Story by 2nd Lt. Brigitte Brantley on 08/14/2019Over the next two weeks, units from across Joint Base Elmendorf-Richardson will participate in a Sea Emergency Deployment Readiness Exercise that will include large equipment movements from the base to the Port of Alaska.
Designed to help test and validate the ability of the Air Force, Army and Navy to deploy units and operate as part of a joint cohesive team, this exercise also highlights the military's ability to move materiel and personnel using ground, sea and air transportation.
Because of the unique logistical challenges that come with being located at JBER, this complex movement of Soldiers and equipment results in a steep learning curve for many of the service members assisting the movement.
"It's my first time working with the Air Force on a movement like this," said U.S. Army Spc. Sangwoo Kim, a wheeled vehicle mechanic for the 725th Brigade Support Battalion (Airborne), 4th Infantry Brigade Combat Team (Airborne), 25th Infantry Division, U.S. Army Alaska. "We're definitely processing vehicles faster together. With our rolling stock (vehicle) dry runs, we identified the top two challenges: incomplete paperwork and maintenance.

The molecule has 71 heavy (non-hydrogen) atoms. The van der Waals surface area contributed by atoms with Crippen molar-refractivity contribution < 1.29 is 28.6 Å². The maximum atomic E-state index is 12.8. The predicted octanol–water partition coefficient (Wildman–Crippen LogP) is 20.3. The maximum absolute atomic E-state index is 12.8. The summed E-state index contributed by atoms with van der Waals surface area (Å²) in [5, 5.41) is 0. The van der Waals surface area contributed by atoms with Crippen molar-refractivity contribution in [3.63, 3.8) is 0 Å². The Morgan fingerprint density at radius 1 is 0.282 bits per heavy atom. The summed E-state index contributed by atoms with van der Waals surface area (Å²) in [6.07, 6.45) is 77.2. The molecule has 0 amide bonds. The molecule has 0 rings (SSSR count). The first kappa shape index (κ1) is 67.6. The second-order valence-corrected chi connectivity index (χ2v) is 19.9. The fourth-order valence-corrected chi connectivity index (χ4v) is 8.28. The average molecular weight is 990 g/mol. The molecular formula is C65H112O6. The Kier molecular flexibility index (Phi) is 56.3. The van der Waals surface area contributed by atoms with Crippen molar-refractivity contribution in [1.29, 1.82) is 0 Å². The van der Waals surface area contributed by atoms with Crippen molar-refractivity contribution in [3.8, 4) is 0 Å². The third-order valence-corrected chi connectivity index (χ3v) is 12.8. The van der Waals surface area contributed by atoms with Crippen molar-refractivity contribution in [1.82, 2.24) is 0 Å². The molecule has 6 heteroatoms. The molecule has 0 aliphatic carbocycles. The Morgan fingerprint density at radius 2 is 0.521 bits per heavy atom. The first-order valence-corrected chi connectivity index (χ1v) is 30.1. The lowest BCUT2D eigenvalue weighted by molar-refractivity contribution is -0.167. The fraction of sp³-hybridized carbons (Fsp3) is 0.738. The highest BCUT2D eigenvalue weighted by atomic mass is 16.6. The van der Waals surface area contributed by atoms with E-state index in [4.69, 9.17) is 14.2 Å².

"We worked with units to get paperwork corrected at the motorpools and put maintenance teams on rapid recall to address pop-up issues," Kim added. "These decisions dramatically reduced our overall processing time."
Because the Army generally encounter these scenarios more often than the Air Force, there are plenty of lessons to be learned by the logisticians assisting the process.
"For many of us, this is the first time we've been this joint in a movement of this scope," said U.S. Air Force Tech. Sgt. Nichole Kurtz, 773d Logistics Readiness Squadron noncommissioned officer in charge of installation deployment and training. "We hit the ground running, and we're learning as we go. It's a first time for a lot of us integrating with sealift."
Exercises such as this one allow members of the joint team to train in the complex tasks of planning, coordinating and executing large unit movements in a condensed timeframe.
After arrival at the port, the equipment will continue on to Camp Shelby in Mississippi, where about 3,500 Soldiers from the 4-25 will receive it prior to completing a training exercise there.